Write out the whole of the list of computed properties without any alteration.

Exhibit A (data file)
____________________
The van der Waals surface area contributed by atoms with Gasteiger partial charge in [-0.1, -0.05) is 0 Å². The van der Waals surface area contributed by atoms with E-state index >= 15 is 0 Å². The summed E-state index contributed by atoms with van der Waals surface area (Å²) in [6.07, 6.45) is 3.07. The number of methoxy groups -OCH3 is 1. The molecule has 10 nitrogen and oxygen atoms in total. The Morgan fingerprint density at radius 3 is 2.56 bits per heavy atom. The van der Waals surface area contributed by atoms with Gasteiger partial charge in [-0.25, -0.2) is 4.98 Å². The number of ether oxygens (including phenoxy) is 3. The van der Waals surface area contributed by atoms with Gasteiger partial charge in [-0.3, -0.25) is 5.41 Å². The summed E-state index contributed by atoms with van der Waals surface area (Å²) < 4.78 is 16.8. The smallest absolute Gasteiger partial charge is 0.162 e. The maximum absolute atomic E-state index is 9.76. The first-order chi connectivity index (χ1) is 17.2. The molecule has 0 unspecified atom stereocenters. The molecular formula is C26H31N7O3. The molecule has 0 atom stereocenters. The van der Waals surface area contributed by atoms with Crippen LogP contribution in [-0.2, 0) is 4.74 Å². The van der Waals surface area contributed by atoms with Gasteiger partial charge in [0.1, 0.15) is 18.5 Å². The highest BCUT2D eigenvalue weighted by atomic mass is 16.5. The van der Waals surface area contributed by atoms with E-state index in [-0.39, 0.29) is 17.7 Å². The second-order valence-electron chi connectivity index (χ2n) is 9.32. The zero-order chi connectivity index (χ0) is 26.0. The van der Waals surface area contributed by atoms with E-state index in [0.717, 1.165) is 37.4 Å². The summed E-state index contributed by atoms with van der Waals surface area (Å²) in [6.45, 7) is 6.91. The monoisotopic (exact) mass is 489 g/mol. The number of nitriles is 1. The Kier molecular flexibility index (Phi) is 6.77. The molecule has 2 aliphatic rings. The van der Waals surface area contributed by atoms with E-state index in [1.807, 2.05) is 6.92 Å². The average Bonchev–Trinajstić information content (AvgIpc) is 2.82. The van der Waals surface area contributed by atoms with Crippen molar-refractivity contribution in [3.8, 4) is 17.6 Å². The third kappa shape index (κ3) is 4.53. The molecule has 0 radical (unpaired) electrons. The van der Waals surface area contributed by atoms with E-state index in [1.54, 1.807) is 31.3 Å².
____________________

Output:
The van der Waals surface area contributed by atoms with Gasteiger partial charge in [-0.1, -0.05) is 0 Å². The van der Waals surface area contributed by atoms with E-state index >= 15 is 0 Å². The summed E-state index contributed by atoms with van der Waals surface area (Å²) in [6.07, 6.45) is 3.07. The number of methoxy groups -OCH3 is 1. The molecule has 10 nitrogen and oxygen atoms in total. The Morgan fingerprint density at radius 3 is 2.56 bits per heavy atom. The van der Waals surface area contributed by atoms with Gasteiger partial charge in [-0.25, -0.2) is 4.98 Å². The number of ether oxygens (including phenoxy) is 3. The van der Waals surface area contributed by atoms with Gasteiger partial charge in [-0.3, -0.25) is 5.41 Å². The summed E-state index contributed by atoms with van der Waals surface area (Å²) < 4.78 is 16.8. The smallest absolute Gasteiger partial charge is 0.162 e. The maximum absolute atomic E-state index is 9.76. The first-order chi connectivity index (χ1) is 17.2. The molecule has 0 unspecified atom stereocenters. The molecular formula is C26H31N7O3. The molecule has 0 atom stereocenters. The van der Waals surface area contributed by atoms with Crippen LogP contribution in [-0.2, 0) is 4.74 Å². The van der Waals surface area contributed by atoms with Gasteiger partial charge in [0.1, 0.15) is 18.5 Å². The highest BCUT2D eigenvalue weighted by atomic mass is 16.5. The van der Waals surface area contributed by atoms with E-state index in [-0.39, 0.29) is 17.7 Å². The second-order valence-electron chi connectivity index (χ2n) is 9.32. The zero-order chi connectivity index (χ0) is 26.0. The van der Waals surface area contributed by atoms with E-state index in [0.717, 1.165) is 37.4 Å². The summed E-state index contributed by atoms with van der Waals surface area (Å²) in [6.45, 7) is 6.91. The monoisotopic (exact) mass is 489 g/mol. The number of nitriles is 1. The Kier molecular flexibility index (Phi) is 6.77. The molecule has 2 aliphatic rings. The van der Waals surface area contributed by atoms with E-state index in [1.807, 2.05) is 6.92 Å². The average Bonchev–Trinajstić information content (AvgIpc) is 2.82. The van der Waals surface area contributed by atoms with Crippen molar-refractivity contribution in [3.8, 4) is 17.6 Å². The third kappa shape index (κ3) is 4.53. The molecule has 0 radical (unpaired) electrons. The van der Waals surface area contributed by atoms with E-state index in [1.54, 1.807) is 31.3 Å².